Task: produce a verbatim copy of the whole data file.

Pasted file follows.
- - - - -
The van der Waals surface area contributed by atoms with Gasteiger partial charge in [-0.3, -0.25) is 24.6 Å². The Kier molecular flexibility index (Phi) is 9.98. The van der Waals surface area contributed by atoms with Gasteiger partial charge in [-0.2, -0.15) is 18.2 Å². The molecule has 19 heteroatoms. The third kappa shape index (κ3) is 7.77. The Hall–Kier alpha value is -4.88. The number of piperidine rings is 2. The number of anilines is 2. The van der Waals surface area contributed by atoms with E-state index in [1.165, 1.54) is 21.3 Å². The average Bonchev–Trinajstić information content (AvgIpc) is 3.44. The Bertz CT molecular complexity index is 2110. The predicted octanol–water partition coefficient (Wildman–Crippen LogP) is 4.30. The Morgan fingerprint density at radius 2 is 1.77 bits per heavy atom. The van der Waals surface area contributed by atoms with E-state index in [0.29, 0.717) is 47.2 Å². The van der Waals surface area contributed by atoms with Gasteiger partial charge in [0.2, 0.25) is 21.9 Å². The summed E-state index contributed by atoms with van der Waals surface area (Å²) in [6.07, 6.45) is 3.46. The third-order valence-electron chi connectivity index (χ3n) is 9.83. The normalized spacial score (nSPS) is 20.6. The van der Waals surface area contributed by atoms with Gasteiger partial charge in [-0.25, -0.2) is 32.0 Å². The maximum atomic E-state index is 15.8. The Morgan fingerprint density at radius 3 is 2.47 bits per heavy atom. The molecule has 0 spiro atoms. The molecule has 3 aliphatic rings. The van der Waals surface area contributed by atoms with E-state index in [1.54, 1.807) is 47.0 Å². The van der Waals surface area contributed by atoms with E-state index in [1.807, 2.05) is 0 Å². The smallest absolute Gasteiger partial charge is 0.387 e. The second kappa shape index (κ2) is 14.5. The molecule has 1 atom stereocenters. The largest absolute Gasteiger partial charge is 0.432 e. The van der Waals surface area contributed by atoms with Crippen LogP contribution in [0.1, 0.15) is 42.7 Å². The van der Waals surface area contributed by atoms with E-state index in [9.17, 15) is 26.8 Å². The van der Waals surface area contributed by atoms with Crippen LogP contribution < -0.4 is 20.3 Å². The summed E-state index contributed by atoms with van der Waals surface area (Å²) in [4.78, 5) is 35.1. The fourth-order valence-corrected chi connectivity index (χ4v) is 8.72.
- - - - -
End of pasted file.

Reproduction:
The van der Waals surface area contributed by atoms with Gasteiger partial charge in [-0.3, -0.25) is 24.6 Å². The Kier molecular flexibility index (Phi) is 9.98. The van der Waals surface area contributed by atoms with Gasteiger partial charge in [-0.2, -0.15) is 18.2 Å². The molecule has 19 heteroatoms. The third kappa shape index (κ3) is 7.77. The Hall–Kier alpha value is -4.88. The number of piperidine rings is 2. The number of anilines is 2. The van der Waals surface area contributed by atoms with E-state index in [1.165, 1.54) is 21.3 Å². The average Bonchev–Trinajstić information content (AvgIpc) is 3.44. The Bertz CT molecular complexity index is 2110. The predicted octanol–water partition coefficient (Wildman–Crippen LogP) is 4.30. The Morgan fingerprint density at radius 2 is 1.77 bits per heavy atom. The van der Waals surface area contributed by atoms with E-state index in [0.29, 0.717) is 47.2 Å². The van der Waals surface area contributed by atoms with Gasteiger partial charge in [0.2, 0.25) is 21.9 Å². The summed E-state index contributed by atoms with van der Waals surface area (Å²) in [6.07, 6.45) is 3.46. The third-order valence-electron chi connectivity index (χ3n) is 9.83. The normalized spacial score (nSPS) is 20.6. The van der Waals surface area contributed by atoms with Gasteiger partial charge in [-0.25, -0.2) is 32.0 Å². The maximum atomic E-state index is 15.8. The Morgan fingerprint density at radius 3 is 2.47 bits per heavy atom. The molecule has 0 spiro atoms. The molecule has 3 aliphatic rings. The van der Waals surface area contributed by atoms with E-state index in [1.54, 1.807) is 47.0 Å². The van der Waals surface area contributed by atoms with E-state index in [1.807, 2.05) is 0 Å². The smallest absolute Gasteiger partial charge is 0.387 e. The second kappa shape index (κ2) is 14.5. The molecule has 1 atom stereocenters. The largest absolute Gasteiger partial charge is 0.432 e. The van der Waals surface area contributed by atoms with Crippen LogP contribution in [0.1, 0.15) is 42.7 Å². The van der Waals surface area contributed by atoms with E-state index in [9.17, 15) is 26.8 Å². The van der Waals surface area contributed by atoms with Crippen LogP contribution < -0.4 is 20.3 Å². The summed E-state index contributed by atoms with van der Waals surface area (Å²) in [4.78, 5) is 35.1. The fourth-order valence-corrected chi connectivity index (χ4v) is 8.72.